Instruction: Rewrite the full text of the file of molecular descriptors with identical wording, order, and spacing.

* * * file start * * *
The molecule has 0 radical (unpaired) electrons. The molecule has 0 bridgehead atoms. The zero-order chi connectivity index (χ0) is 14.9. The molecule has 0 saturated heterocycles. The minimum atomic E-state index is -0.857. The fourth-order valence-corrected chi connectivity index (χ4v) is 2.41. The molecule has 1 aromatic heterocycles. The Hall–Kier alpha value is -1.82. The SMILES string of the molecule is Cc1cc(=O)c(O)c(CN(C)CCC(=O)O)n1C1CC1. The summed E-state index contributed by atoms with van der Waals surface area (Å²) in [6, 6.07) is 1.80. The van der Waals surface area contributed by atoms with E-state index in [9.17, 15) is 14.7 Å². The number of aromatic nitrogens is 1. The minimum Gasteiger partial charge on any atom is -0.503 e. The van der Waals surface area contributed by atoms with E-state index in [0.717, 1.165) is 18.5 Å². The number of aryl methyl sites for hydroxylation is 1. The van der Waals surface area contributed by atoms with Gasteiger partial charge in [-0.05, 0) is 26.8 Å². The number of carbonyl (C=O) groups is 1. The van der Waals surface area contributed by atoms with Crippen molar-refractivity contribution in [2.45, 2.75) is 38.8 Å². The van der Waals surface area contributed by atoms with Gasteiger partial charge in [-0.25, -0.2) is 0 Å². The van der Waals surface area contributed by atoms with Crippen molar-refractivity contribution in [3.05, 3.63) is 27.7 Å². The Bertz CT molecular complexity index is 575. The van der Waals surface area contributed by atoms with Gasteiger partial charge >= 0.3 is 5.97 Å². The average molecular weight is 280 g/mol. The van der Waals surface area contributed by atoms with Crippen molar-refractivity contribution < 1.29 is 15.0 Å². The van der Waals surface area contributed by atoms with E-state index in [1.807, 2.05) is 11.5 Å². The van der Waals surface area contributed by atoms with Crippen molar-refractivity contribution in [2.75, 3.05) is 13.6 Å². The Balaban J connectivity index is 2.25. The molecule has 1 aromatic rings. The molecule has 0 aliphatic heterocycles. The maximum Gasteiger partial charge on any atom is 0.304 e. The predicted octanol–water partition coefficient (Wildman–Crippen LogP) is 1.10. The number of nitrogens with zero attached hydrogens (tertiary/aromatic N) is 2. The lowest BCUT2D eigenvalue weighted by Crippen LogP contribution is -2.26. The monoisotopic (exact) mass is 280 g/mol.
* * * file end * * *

The molecule has 0 radical (unpaired) electrons. The molecule has 0 bridgehead atoms. The zero-order chi connectivity index (χ0) is 14.9. The molecule has 0 saturated heterocycles. The minimum atomic E-state index is -0.857. The fourth-order valence-corrected chi connectivity index (χ4v) is 2.41. The molecule has 1 aromatic heterocycles. The Hall–Kier alpha value is -1.82. The SMILES string of the molecule is Cc1cc(=O)c(O)c(CN(C)CCC(=O)O)n1C1CC1. The summed E-state index contributed by atoms with van der Waals surface area (Å²) in [6, 6.07) is 1.80. The van der Waals surface area contributed by atoms with E-state index in [9.17, 15) is 14.7 Å². The number of aromatic nitrogens is 1. The minimum Gasteiger partial charge on any atom is -0.503 e. The van der Waals surface area contributed by atoms with E-state index in [0.717, 1.165) is 18.5 Å². The number of aryl methyl sites for hydroxylation is 1. The van der Waals surface area contributed by atoms with Gasteiger partial charge in [-0.05, 0) is 26.8 Å². The number of carbonyl (C=O) groups is 1. The van der Waals surface area contributed by atoms with Crippen molar-refractivity contribution in [2.45, 2.75) is 38.8 Å². The van der Waals surface area contributed by atoms with Gasteiger partial charge in [-0.25, -0.2) is 0 Å². The van der Waals surface area contributed by atoms with Crippen molar-refractivity contribution in [3.05, 3.63) is 27.7 Å². The Bertz CT molecular complexity index is 575. The van der Waals surface area contributed by atoms with Gasteiger partial charge >= 0.3 is 5.97 Å². The average molecular weight is 280 g/mol. The van der Waals surface area contributed by atoms with Crippen molar-refractivity contribution < 1.29 is 15.0 Å². The van der Waals surface area contributed by atoms with E-state index in [1.807, 2.05) is 11.5 Å². The van der Waals surface area contributed by atoms with Crippen molar-refractivity contribution in [2.75, 3.05) is 13.6 Å². The Balaban J connectivity index is 2.25. The molecule has 1 aromatic rings. The molecule has 0 aliphatic heterocycles. The maximum Gasteiger partial charge on any atom is 0.304 e. The predicted octanol–water partition coefficient (Wildman–Crippen LogP) is 1.10. The number of nitrogens with zero attached hydrogens (tertiary/aromatic N) is 2. The lowest BCUT2D eigenvalue weighted by Crippen LogP contribution is -2.26. The monoisotopic (exact) mass is 280 g/mol.